The Pea Ridge Campaign
Franz Sigel, Major-General, U.S.V.

THE battle of Pea Ridge (or Elkhorn Tavern, as the Confederates named it) was
fought on the 7th and 8th of March, 1862, one month before the battle of Shiloh. It
was the first clear and decisive victory gained by the North in a pitched battle west of
the Mississippi River, and until Prices' invasion of 1864 the last effort of the South to
carry the war into the State of Missouri, except by abortive raids. Since the outbreak of
the rebellion, Missouri, as a border and slave State, had represented all the evils of a
bitter civil strife. The opening events had been the protection of the St. Louis arsenal,
the capture of Camp Jackson, the minor engagements at Boonville and Carthage, the
sanguinary struggle at Wilson's Creek on the 10th of August, forever memorable by
the heroic death of General Lyon. The retreat of our little army of about 4500 men to
Rolla, after that battle, ended the first campaign and gave General Sterling Price, the
military leader of the secessionist forces of Missouri, the opportunity of taking
possession of Springfield, the largest city and central point of south-west Missouri,
and of advancing with a promiscuous host of over 15,000 men as far as Lexington, on
the Missouri River, which was gallantly defended for three days by Colonel Mulligan.
Meanwhile, General Fremont, who on the 25th of July had been placed in command of
the Western Department, had organized and put in motion an army of about 30,000
men, with 86 pieces of artillery, to cut off Price's forces, but had only succeeded in
surprising and severely defeating about a thousand recruits of Price's retiring army at
Springfield by a bold movement of 250 horseman (Fremont's body-guard and a
detachment of "Irish Dragoons") under the lead of Major Zagonyi. Our army, in which
I commanded of division, was now concentrated at Springfield, and was about to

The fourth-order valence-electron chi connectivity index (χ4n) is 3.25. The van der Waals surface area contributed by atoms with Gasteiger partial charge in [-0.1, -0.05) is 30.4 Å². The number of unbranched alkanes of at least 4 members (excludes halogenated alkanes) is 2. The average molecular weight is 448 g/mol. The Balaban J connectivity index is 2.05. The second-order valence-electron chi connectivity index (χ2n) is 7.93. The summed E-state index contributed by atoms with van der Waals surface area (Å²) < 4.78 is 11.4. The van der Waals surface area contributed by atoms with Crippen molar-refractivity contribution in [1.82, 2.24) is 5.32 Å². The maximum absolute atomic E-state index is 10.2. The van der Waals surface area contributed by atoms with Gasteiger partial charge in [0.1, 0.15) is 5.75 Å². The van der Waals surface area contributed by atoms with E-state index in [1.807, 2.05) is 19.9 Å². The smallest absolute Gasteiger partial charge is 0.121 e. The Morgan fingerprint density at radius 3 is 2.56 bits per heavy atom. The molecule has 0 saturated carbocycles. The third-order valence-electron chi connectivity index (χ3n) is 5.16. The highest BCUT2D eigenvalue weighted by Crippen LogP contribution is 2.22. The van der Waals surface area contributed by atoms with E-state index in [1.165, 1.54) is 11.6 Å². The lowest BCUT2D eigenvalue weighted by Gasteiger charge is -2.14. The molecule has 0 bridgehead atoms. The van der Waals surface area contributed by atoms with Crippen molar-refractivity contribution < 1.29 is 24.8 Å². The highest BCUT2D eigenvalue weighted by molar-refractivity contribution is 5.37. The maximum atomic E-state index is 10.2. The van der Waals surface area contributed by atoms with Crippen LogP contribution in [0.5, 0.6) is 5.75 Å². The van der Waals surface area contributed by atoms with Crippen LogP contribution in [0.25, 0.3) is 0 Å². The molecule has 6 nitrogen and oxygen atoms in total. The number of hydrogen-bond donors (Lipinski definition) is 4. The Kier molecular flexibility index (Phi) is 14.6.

follow and attack the forces of Price and McCulloch, who had taken separate positions,
the one (Price) near Pineville in the south-western corner of Missouri, the other
(McCulloch) near Keetsville, on the Arkansas line. Although McCulloch was at first
averse to venturing battle, he finally yielded to the entreaties of Price, and prepared
himself to cooperate in resisting the further advance of Fremont. Between Price and
McCulloch it was explicitly understood that Missouri should not be given up without a
struggle. Such was the condition of things when the intended operations of General
Fremont were cut short by his removal from the command of the army (November 2d),
his successor being General David Hunter. The result of this change was an immediate
and uncommonly hasty retreat of our army in a northerly and easterly direction, to
Sedalia on the 9th, and to Rolla on the 13th; in fact, the abandonment of the whole
south-west of the State by the Union troops, and the occupation of the city of
Springfield for the second time by the enemy, who were greatly in need of more
comfortable winter quarters. They must have been exceedingly glad of the sudden
disappearance of an army which by its numerical superiority, excellent organization,
and buoyant spirit had had a very good chance of at least driving them out of Missouri.
As it was, the new-fledged "Confederates" # utilized all the gifts of good fortune,
organized a great portion of their forces for the Confederate service, and provided
themselves with arms, ammunition, and equipments for the field, while the Northern
troops were largely reduced by the hardships of miserable winter quarters, and the
Union refugees who had left their homes were in great part huddled together in tents in
the public places and streets of Rolla and St. Louis, and were dependent on the charity
of their sympathizing friends or on municipal support. The whole proceeding was not
only a most deplorable military blunder, but also a political mistake. To get rid of
Fremont, the good prospect and the honor of the army were sacrificed. It would be too
mild an expression to say that the Union people of Missouri, or rather of the whole
Weste, felt disappointed; there was deep and bitter indignation, even publicly
manifesting itself by demonstrations and protests against the policy of the
Administration, and especially against its political and military advisers and intriguers,
who sacrificed the welfare of the State to their jealously of an energetic and successful
To regain what was lost, another campaign-the third in the course of eight
months-was resolved upon. It was undertaken by the every same army, but under a
different commander, and greatly reduced on account of the prevalence of diseases and
the extraordinary mortality in the different camps during the months of inactivity; in
truth, the campaign from September to November had "to be done over again" in
January, February, and March, in the midst of a very severe winter, and with the
relations of numerical strength reversed. Toward the end of December, '61, when not
fully restored from a severe illness, I was directed by General Halleck (who, on